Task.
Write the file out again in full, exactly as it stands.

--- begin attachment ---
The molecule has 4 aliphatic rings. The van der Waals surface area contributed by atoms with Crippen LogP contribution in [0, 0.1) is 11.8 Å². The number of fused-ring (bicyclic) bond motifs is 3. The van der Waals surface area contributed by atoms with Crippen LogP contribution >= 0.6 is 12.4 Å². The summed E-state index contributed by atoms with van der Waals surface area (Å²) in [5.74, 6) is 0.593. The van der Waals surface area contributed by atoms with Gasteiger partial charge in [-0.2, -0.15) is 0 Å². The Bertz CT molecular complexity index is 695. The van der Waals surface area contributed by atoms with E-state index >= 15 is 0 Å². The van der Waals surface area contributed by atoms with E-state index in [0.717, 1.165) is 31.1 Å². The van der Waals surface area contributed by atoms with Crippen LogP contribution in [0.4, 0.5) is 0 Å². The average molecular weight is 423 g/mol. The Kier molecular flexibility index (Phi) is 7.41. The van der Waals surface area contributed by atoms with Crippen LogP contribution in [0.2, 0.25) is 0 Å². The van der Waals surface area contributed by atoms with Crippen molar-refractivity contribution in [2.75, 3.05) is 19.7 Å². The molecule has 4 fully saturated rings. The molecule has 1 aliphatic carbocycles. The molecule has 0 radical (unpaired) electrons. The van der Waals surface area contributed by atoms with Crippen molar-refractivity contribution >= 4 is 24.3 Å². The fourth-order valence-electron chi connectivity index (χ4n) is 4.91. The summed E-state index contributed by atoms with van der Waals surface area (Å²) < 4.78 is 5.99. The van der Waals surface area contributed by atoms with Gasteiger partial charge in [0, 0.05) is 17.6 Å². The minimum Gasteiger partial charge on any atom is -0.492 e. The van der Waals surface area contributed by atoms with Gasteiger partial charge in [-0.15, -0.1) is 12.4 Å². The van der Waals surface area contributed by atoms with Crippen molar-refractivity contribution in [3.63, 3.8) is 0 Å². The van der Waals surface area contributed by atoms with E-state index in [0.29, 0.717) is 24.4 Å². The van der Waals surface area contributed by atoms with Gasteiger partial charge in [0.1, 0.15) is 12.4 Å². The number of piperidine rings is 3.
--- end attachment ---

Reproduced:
The molecule has 4 aliphatic rings. The van der Waals surface area contributed by atoms with Crippen LogP contribution in [0, 0.1) is 11.8 Å². The number of fused-ring (bicyclic) bond motifs is 3. The van der Waals surface area contributed by atoms with Crippen LogP contribution >= 0.6 is 12.4 Å². The summed E-state index contributed by atoms with van der Waals surface area (Å²) in [5.74, 6) is 0.593. The van der Waals surface area contributed by atoms with Gasteiger partial charge in [-0.2, -0.15) is 0 Å². The Bertz CT molecular complexity index is 695. The van der Waals surface area contributed by atoms with E-state index >= 15 is 0 Å². The van der Waals surface area contributed by atoms with E-state index in [0.717, 1.165) is 31.1 Å². The van der Waals surface area contributed by atoms with Crippen LogP contribution in [0.4, 0.5) is 0 Å². The average molecular weight is 423 g/mol. The Kier molecular flexibility index (Phi) is 7.41. The van der Waals surface area contributed by atoms with Crippen LogP contribution in [0.2, 0.25) is 0 Å². The van der Waals surface area contributed by atoms with Crippen molar-refractivity contribution in [2.75, 3.05) is 19.7 Å². The molecule has 4 fully saturated rings. The molecule has 1 aliphatic carbocycles. The molecule has 0 radical (unpaired) electrons. The van der Waals surface area contributed by atoms with Crippen molar-refractivity contribution >= 4 is 24.3 Å². The fourth-order valence-electron chi connectivity index (χ4n) is 4.91. The summed E-state index contributed by atoms with van der Waals surface area (Å²) < 4.78 is 5.99. The van der Waals surface area contributed by atoms with Gasteiger partial charge in [0, 0.05) is 17.6 Å². The minimum Gasteiger partial charge on any atom is -0.492 e. The van der Waals surface area contributed by atoms with Gasteiger partial charge in [-0.15, -0.1) is 12.4 Å². The van der Waals surface area contributed by atoms with Crippen molar-refractivity contribution in [3.63, 3.8) is 0 Å². The van der Waals surface area contributed by atoms with E-state index in [0.29, 0.717) is 24.4 Å². The van der Waals surface area contributed by atoms with Gasteiger partial charge in [0.1, 0.15) is 12.4 Å². The number of piperidine rings is 3.